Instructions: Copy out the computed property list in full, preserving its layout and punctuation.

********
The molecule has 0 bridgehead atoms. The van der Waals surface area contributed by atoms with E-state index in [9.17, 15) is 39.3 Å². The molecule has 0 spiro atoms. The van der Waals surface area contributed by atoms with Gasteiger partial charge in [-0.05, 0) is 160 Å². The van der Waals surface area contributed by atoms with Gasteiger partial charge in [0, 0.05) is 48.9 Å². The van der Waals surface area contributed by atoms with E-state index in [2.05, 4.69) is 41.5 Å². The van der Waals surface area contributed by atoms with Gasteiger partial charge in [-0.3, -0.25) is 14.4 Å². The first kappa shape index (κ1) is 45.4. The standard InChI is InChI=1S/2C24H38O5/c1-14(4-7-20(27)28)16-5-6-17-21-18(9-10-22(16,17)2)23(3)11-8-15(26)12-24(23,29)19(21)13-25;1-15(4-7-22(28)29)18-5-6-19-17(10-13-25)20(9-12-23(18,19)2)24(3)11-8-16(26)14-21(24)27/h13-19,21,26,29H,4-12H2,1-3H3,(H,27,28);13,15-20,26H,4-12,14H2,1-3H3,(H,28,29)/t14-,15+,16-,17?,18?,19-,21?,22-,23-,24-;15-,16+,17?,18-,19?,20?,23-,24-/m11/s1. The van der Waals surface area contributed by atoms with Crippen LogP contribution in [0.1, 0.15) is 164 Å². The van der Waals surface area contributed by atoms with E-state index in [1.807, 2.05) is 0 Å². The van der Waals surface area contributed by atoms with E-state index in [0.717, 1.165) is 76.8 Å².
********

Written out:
The molecule has 0 bridgehead atoms. The van der Waals surface area contributed by atoms with E-state index in [9.17, 15) is 39.3 Å². The molecule has 0 spiro atoms. The van der Waals surface area contributed by atoms with Gasteiger partial charge in [-0.05, 0) is 160 Å². The van der Waals surface area contributed by atoms with Gasteiger partial charge in [0, 0.05) is 48.9 Å². The van der Waals surface area contributed by atoms with E-state index in [2.05, 4.69) is 41.5 Å². The van der Waals surface area contributed by atoms with Gasteiger partial charge in [-0.3, -0.25) is 14.4 Å². The first kappa shape index (κ1) is 45.4. The standard InChI is InChI=1S/2C24H38O5/c1-14(4-7-20(27)28)16-5-6-17-21-18(9-10-22(16,17)2)23(3)11-8-15(26)12-24(23,29)19(21)13-25;1-15(4-7-22(28)29)18-5-6-19-17(10-13-25)20(9-12-23(18,19)2)24(3)11-8-16(26)14-21(24)27/h13-19,21,26,29H,4-12H2,1-3H3,(H,27,28);13,15-20,26H,4-12,14H2,1-3H3,(H,28,29)/t14-,15+,16-,17?,18?,19-,21?,22-,23-,24-;15-,16+,17?,18-,19?,20?,23-,24-/m11/s1. The van der Waals surface area contributed by atoms with Crippen LogP contribution in [0.1, 0.15) is 164 Å². The van der Waals surface area contributed by atoms with E-state index in [1.807, 2.05) is 0 Å². The van der Waals surface area contributed by atoms with E-state index in [0.717, 1.165) is 76.8 Å².